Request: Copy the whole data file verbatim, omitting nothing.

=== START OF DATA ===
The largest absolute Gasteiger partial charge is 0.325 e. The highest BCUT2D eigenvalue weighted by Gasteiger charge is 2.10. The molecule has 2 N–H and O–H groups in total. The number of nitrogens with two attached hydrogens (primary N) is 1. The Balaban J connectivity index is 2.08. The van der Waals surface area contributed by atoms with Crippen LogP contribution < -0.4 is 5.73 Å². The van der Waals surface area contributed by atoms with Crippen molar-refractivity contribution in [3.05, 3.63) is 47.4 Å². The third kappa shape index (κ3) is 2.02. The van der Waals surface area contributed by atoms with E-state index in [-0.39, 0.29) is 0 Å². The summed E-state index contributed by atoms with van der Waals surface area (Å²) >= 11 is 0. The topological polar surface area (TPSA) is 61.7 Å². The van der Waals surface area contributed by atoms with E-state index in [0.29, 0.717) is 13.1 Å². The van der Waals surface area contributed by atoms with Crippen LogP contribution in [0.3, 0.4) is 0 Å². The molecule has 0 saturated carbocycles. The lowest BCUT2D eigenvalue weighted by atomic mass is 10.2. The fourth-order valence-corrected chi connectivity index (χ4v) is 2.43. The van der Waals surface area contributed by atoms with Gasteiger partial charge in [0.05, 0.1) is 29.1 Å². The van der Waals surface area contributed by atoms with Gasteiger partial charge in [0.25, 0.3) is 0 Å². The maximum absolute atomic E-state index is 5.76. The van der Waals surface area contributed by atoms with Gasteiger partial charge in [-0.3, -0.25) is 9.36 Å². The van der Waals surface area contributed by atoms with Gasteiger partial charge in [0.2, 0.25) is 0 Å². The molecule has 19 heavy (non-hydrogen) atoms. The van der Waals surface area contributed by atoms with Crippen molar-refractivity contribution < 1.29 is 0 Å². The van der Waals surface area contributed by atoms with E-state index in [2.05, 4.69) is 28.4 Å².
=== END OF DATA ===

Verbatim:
The largest absolute Gasteiger partial charge is 0.325 e. The highest BCUT2D eigenvalue weighted by Gasteiger charge is 2.10. The molecule has 2 N–H and O–H groups in total. The number of nitrogens with two attached hydrogens (primary N) is 1. The Balaban J connectivity index is 2.08. The van der Waals surface area contributed by atoms with Crippen LogP contribution < -0.4 is 5.73 Å². The van der Waals surface area contributed by atoms with Crippen molar-refractivity contribution in [3.05, 3.63) is 47.4 Å². The third kappa shape index (κ3) is 2.02. The van der Waals surface area contributed by atoms with E-state index in [-0.39, 0.29) is 0 Å². The summed E-state index contributed by atoms with van der Waals surface area (Å²) >= 11 is 0. The topological polar surface area (TPSA) is 61.7 Å². The van der Waals surface area contributed by atoms with E-state index in [0.29, 0.717) is 13.1 Å². The van der Waals surface area contributed by atoms with Crippen LogP contribution in [0.3, 0.4) is 0 Å². The molecule has 0 saturated carbocycles. The lowest BCUT2D eigenvalue weighted by atomic mass is 10.2. The fourth-order valence-corrected chi connectivity index (χ4v) is 2.43. The van der Waals surface area contributed by atoms with Gasteiger partial charge in [0.05, 0.1) is 29.1 Å². The van der Waals surface area contributed by atoms with Gasteiger partial charge in [0.25, 0.3) is 0 Å². The maximum absolute atomic E-state index is 5.76. The van der Waals surface area contributed by atoms with Gasteiger partial charge in [-0.3, -0.25) is 9.36 Å². The van der Waals surface area contributed by atoms with Gasteiger partial charge in [0.2, 0.25) is 0 Å². The molecule has 19 heavy (non-hydrogen) atoms. The van der Waals surface area contributed by atoms with Crippen molar-refractivity contribution < 1.29 is 0 Å². The van der Waals surface area contributed by atoms with E-state index in [2.05, 4.69) is 28.4 Å².